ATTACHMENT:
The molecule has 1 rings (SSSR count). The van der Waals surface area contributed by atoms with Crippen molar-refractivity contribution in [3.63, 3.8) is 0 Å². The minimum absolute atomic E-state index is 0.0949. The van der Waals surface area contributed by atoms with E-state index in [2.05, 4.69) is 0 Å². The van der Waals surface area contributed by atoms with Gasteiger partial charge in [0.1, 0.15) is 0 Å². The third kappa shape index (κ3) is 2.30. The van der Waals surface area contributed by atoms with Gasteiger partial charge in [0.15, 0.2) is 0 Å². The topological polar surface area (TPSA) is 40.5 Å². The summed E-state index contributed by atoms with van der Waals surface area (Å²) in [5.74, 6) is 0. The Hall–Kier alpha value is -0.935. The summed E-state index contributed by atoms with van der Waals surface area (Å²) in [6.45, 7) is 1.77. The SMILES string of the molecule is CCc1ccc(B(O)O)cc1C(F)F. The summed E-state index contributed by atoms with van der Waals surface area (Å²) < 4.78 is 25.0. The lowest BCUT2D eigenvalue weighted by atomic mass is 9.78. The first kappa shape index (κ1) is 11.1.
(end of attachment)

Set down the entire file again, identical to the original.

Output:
The molecule has 1 rings (SSSR count). The van der Waals surface area contributed by atoms with Crippen molar-refractivity contribution in [3.63, 3.8) is 0 Å². The minimum absolute atomic E-state index is 0.0949. The van der Waals surface area contributed by atoms with E-state index in [2.05, 4.69) is 0 Å². The van der Waals surface area contributed by atoms with Gasteiger partial charge in [0.1, 0.15) is 0 Å². The third kappa shape index (κ3) is 2.30. The van der Waals surface area contributed by atoms with Gasteiger partial charge in [0.15, 0.2) is 0 Å². The topological polar surface area (TPSA) is 40.5 Å². The summed E-state index contributed by atoms with van der Waals surface area (Å²) in [5.74, 6) is 0. The Hall–Kier alpha value is -0.935. The summed E-state index contributed by atoms with van der Waals surface area (Å²) in [6.45, 7) is 1.77. The SMILES string of the molecule is CCc1ccc(B(O)O)cc1C(F)F. The summed E-state index contributed by atoms with van der Waals surface area (Å²) < 4.78 is 25.0. The lowest BCUT2D eigenvalue weighted by atomic mass is 9.78. The first kappa shape index (κ1) is 11.1.